Figure 6. Tensile strength of CFRP and hybrid Al2O3 nano-composites.
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Figure 7. Tensile modulus of CFRP and hybrid Al2O3 nano-composites.
Figure 7. Tensile modulus of CFRP and hybrid Al2O3 nano-composites.
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Figure 8. Tensile strength of CFRP and hybrid SiC nano-composites.
Figure 8. Tensile strength of CFRP and hybrid SiC nano-composites.
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Figure 9. Tensile modulus of CFRP and hybrid SiC nano-composites.
Figure 9. Tensile modulus of CFRP and hybrid SiC nano-composites.
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Figure 10. SEM images of tensile failure specimens of hybrid Al2O3 nano-composites at 1.75 wt.%.
Figure 10. SEM images of tensile failure specimens of hybrid Al2O3 nano-composites at 1.75 wt.%.
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Figure 11. SEM images of tensile failure specimens of hybrid SiC nano-composites at 1.25 wt.%.
Figure 11. SEM images of tensile failure specimens of hybrid SiC nano-composites at 1.25 wt.%.
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Figure 12. SEM images of tensile failure specimens of unfilled CFRP composite.
Figure 12. SEM images of tensile failure specimens of unfilled CFRP composite.
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Figure 13. Barcol hardness number of CFRP and Al2O3 hybrid nano-composites.
Figure 13. Barcol hardness number of CFRP and Al2O3 hybrid nano-composites.
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Figure 14. Barcol hardness number of CFRP and SiC hybrid nano-composites.
Figure 14. Barcol hardness number of CFRP and SiC hybrid nano-composites.
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Table 1. Properties of materials used for fabrication of CFRP and hybrid nano-composites.
Table 1. Properties of materials used for fabrication of CFRP and hybrid nano-composites.
MaterialDensity (g/cm3)Viscosity (mPa)SizeColor
UD carbon fibre1.8-7 µm Black
Epoxy resin1.211,000-Transparent
Al2O33.9-20–30 nmWhite
SiC3.2-50 nmGrey
UD—uni-directional, Al2O3—alumina, SiC—silicon carbide.
Table 2. Composites fabricated at different weight percentages.
Table 2. Composites fabricated at different weight percentages.
CompositesFiber (wt.%)Epoxy Resin (wt.%)Nano-Filler Loading (wt.%)
CFRP (neat composite)5050-
1 wt.% Al2O350491
1.5 wt.% Al2O35048.51.5
1.75 wt.% Al2O35048.251.75
2 wt.% Al2O350482
1 wt.% SiC50491
1.25 wt.% SiC5048.751.25
1.5 wt.% SiC5048.51.5
2 wt.% SiC50482
CFRP—carbon fiber-reinforced polymer, Al2O3—alumina, SiC—silicon carbide.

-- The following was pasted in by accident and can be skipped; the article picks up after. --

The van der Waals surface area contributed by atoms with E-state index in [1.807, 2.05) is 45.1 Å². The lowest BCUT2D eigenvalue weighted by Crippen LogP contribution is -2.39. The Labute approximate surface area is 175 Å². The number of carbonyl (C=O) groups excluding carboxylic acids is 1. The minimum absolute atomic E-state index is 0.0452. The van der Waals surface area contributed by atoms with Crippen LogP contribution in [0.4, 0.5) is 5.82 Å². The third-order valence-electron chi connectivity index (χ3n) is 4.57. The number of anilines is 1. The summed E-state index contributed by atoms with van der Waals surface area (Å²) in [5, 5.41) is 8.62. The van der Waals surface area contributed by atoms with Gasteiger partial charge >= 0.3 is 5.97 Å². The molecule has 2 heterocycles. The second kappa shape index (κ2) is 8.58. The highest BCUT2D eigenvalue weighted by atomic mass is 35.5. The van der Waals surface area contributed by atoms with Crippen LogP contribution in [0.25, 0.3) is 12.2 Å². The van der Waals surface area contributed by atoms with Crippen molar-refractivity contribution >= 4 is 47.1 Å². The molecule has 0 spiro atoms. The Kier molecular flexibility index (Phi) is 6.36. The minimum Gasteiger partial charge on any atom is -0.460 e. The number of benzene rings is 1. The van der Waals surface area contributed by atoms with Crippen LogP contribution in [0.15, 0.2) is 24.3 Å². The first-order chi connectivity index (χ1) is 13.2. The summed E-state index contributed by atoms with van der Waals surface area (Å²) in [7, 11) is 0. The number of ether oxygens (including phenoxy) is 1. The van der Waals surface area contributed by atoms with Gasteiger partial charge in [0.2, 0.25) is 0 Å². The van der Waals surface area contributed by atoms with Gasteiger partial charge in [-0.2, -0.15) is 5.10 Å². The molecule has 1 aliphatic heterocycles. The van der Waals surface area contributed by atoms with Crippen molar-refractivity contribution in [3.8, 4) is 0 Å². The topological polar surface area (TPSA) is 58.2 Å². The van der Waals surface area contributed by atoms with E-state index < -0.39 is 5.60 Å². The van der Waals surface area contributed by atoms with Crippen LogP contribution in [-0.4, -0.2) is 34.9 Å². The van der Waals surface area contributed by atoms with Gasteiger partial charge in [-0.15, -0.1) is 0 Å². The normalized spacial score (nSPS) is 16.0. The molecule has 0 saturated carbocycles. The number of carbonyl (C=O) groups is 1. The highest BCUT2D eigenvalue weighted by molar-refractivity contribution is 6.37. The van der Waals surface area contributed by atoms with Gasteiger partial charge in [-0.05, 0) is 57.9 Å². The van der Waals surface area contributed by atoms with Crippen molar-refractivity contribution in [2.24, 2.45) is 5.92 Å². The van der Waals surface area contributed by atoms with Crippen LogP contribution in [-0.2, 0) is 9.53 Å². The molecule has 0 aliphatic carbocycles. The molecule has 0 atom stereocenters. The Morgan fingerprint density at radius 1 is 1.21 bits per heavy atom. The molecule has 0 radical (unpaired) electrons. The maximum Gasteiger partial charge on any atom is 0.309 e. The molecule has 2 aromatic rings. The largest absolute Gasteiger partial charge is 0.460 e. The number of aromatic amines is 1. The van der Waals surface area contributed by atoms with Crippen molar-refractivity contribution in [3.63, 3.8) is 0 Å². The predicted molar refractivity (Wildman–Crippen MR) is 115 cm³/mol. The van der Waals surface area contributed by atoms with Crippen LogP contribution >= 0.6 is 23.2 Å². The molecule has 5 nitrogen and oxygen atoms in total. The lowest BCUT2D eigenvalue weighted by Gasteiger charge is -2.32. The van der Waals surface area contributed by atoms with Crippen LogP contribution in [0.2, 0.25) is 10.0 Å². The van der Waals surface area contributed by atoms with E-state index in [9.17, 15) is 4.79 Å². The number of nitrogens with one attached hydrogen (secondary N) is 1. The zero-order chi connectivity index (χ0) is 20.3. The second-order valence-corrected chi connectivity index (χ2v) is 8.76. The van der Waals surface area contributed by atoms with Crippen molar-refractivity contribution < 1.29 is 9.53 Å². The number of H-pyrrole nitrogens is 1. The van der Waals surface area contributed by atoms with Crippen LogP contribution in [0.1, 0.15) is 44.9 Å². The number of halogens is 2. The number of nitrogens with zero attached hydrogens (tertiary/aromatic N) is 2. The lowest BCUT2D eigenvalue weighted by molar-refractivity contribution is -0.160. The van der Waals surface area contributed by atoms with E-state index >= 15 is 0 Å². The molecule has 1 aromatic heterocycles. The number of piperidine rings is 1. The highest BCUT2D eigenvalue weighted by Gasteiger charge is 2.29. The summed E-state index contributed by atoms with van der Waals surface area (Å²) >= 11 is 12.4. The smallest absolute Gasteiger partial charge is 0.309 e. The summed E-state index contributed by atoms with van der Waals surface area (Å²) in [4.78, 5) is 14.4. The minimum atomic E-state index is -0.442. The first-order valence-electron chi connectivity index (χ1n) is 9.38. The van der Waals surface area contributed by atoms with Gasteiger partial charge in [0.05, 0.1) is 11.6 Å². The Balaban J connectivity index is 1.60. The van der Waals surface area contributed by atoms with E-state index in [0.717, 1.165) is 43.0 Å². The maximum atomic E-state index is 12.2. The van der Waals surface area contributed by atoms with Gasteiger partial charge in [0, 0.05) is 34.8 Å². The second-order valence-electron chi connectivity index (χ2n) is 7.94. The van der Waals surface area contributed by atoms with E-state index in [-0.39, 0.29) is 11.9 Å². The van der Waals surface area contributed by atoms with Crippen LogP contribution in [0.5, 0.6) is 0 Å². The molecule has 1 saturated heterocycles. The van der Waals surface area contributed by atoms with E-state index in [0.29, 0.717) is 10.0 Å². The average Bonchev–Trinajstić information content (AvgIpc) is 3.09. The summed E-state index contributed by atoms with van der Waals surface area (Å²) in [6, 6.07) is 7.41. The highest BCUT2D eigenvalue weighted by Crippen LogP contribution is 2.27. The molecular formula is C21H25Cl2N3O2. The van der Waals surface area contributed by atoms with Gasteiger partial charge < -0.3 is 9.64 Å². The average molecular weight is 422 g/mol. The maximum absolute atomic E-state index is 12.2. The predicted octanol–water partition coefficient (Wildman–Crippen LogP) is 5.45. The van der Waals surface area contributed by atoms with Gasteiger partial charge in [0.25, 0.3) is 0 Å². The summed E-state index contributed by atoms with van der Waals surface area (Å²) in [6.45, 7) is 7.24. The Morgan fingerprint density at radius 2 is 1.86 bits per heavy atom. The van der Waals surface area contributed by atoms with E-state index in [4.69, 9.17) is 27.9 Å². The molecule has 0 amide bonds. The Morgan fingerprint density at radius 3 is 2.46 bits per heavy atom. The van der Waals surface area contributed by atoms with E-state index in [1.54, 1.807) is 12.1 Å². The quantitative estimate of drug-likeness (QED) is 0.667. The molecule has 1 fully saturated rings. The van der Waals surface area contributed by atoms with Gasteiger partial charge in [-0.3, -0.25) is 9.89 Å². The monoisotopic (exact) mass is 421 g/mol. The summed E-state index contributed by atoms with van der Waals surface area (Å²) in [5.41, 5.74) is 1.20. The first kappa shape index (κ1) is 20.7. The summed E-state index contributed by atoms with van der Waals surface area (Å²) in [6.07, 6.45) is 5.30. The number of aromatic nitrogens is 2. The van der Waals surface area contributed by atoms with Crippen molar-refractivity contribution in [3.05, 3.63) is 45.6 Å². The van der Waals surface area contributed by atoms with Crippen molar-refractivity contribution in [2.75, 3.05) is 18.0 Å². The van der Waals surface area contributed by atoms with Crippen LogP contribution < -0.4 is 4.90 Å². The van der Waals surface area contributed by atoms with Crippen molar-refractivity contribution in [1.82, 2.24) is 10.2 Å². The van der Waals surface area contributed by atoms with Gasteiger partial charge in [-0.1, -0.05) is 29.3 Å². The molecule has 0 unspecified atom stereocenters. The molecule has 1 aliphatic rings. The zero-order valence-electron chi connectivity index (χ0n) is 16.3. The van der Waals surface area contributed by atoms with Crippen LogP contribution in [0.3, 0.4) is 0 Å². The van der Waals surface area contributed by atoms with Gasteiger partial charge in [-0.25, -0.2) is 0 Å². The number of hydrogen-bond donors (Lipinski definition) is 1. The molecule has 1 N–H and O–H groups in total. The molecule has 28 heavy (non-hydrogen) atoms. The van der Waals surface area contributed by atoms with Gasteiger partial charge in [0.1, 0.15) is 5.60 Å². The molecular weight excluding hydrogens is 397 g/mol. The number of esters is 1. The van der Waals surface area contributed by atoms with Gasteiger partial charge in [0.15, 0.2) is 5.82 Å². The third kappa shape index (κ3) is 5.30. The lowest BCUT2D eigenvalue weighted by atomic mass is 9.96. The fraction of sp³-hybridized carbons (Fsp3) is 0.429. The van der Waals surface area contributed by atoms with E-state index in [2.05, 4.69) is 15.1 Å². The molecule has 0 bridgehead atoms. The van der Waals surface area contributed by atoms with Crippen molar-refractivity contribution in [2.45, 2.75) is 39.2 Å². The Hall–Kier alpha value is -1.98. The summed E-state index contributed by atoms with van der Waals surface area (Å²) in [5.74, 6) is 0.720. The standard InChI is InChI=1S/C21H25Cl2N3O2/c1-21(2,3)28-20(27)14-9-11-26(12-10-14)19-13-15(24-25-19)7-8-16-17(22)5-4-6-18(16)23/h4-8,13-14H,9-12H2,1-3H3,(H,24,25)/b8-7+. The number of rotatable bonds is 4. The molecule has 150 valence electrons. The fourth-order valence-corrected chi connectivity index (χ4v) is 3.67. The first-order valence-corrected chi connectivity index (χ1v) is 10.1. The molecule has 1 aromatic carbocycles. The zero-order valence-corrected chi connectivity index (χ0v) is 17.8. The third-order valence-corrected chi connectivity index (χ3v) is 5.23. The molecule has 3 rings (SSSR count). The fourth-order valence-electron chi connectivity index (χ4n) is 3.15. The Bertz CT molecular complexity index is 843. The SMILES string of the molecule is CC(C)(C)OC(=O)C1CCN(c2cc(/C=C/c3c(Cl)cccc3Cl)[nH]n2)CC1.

Table 3. Tensile behavior of CFRP and hybrid Al2O3 nano-composites.
Table 3. Tensile behavior of CFRP and hybrid Al2O3 nano-composites.
MaterialTensile Strength (MPa)Strength Gain in (%)Tensile Modulus (GPa)Modulus Gain in (%)
AverageStd. Dev.AverageStd. Dev.
1 wt.% Al2O325714.0510.341493.410.67
1.5 wt.% Al2O32869.9222.661502.161.28
1.75 wt.% Al2O330218.1029.541522.402.42
2 wt.% Al2O32794.4619.651493.231.13
Table 4. Tensile properties of CFRP and hybrid SiC nano-composites.
Table 4. Tensile properties of CFRP and hybrid SiC nano-composites.
MaterialTensile Strength (MPa)Strength Gain in (%)Tensile Modulus (GPa)Modulus Gain in (%)
AverageStd. Dev.AverageStd. Dev.
1 wt.% SiC26611.8514.221492.351.03
1.25 wt.% SiC29310.3425.751503.401.17
1.5 wt.% SiC26813.3515.101494.501.03
2 wt.% SiC24018.033.191482.100.22
Table 5. Hardness number of CFRP and hybrid nano-composites.
Table 5. Hardness number of CFRP and hybrid nano-composites.
MaterialHardness NumberMaterialHardness Number
AverageStd. Dev.AverageStd. Dev.
1 wt.% Al2O3392.171 wt.% SiC322.55
1.5 wt.% Al2O3432.301.25 wt.% SiC433.61
1.75 wt.% Al2O3471.821.5 wt.% SiC371.95
2 wt.% Al2O3362.702 wt.% SiC331.71
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MDPI and ACS Style

Shahabaz, S.M.; Mehrotra, P.; Kalita, H.; Sharma, S.; Naik, N.; Noronha, D.J.; Shetty, N. Effect of Al2O3 and SiC Nano-Fillers on the Mechanical Properties of Carbon Fiber-Reinforced Epoxy Hybrid Composites. J. Compos. Sci. 2023, 7, 133.

AMA Style

Shahabaz SM, Mehrotra P, Kalita H, Sharma S, Naik N, Noronha DJ, Shetty N. Effect of Al2O3 and SiC Nano-Fillers on the Mechanical Properties of Carbon Fiber-Reinforced Epoxy Hybrid Composites. Journal of Composites Science. 2023; 7(4):133.

Chicago/Turabian Style

Shahabaz, S.M., Prakhar Mehrotra, Hridayneel Kalita, Sathyashankara Sharma, Nithesh Naik, Dilifa Jossley Noronha, and Nagaraja Shetty. 2023. "Effect of Al2O3 and SiC Nano-Fillers on the Mechanical Properties of Carbon Fiber-Reinforced Epoxy Hybrid Composites" Journal of Composites Science 7, no. 4: 133.